Whether you’re a sea­soned in­vestor or just start­ing out, here are some men­tal pit­falls to avoid.

Simply Her (Singapore) - - Help Your Hubby -

• BE­ING AFRAID TO LOSE MONEY Says Con­stance: “It’s okay to make some mis­takes when you start out. That’s why the money you use should be money you’re pre­pared to lose – out­side of your emer­gency funds.” She adds that on aver­age, people take about three to six months to learn in­vest­ing. • NOT BE­ING PRU­DENT ENOUGH Be­fore you in­vest in a com­pany’s stocks, at least read its quar­terly or half- yearly re­ports to see how it’s do­ing. Con­stance says: “A com­pany’s bal­ance sheet, and profit and loss state­ments, are pub­lic in­for­ma­tion. Read up on the back­grounds of the people who run the busi­ness too, to find out how they work and what they stand for.” • FALL­ING FOR GET-RICHQUICK SCHEMES Sandy says: “Of­ten, we see news­pa­per ads that of­fer cour­ses on wealth ac­cu­mu­la­tion or how to get rich quick. Ask yourself: ‘Is this trainer some­one from the in­dus­try or an am­a­teur who’s picked up some skills on his own?’”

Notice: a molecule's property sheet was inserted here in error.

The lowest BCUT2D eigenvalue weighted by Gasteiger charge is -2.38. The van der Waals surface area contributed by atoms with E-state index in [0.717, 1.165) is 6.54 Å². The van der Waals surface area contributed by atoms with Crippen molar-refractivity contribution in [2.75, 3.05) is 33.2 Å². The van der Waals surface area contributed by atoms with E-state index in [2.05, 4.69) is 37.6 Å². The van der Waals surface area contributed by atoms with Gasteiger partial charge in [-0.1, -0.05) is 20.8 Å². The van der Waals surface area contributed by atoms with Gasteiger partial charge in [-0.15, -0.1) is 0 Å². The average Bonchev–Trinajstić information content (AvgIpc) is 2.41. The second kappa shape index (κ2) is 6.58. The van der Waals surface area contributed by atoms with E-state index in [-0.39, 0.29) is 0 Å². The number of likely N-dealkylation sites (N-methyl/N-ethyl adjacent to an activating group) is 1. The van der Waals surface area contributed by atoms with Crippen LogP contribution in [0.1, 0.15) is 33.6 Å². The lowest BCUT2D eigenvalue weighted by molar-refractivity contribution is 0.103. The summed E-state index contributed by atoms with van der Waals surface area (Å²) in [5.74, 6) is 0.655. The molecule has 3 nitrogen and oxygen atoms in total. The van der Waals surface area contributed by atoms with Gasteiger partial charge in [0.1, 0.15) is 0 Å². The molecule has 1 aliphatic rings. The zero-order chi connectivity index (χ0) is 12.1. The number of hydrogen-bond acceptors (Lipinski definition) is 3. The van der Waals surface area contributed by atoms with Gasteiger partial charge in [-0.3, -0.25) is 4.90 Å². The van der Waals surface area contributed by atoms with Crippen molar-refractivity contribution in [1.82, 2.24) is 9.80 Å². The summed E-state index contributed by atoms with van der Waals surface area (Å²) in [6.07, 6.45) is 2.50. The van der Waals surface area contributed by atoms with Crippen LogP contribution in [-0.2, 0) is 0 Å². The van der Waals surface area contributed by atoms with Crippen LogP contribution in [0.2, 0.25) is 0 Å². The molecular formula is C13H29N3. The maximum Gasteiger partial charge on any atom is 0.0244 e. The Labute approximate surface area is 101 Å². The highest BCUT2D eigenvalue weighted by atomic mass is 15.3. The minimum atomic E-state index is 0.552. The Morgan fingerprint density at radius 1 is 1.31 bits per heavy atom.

He says it’s im­por­tant to make this distinc­tion, be­cause even if the train­ers have made big bucks, it doesn’t mean they’re qual­i­fied to give fi­nan­cial ad­vice. “Al­ways turn to a pro­fes­sional fi­nan­cial ad­viser and don’t be swayed by the idea of mak­ing a quick buck,” he adds.

Newspapers in English

Newspapers from Singapore

© PressReader. All rights reserved.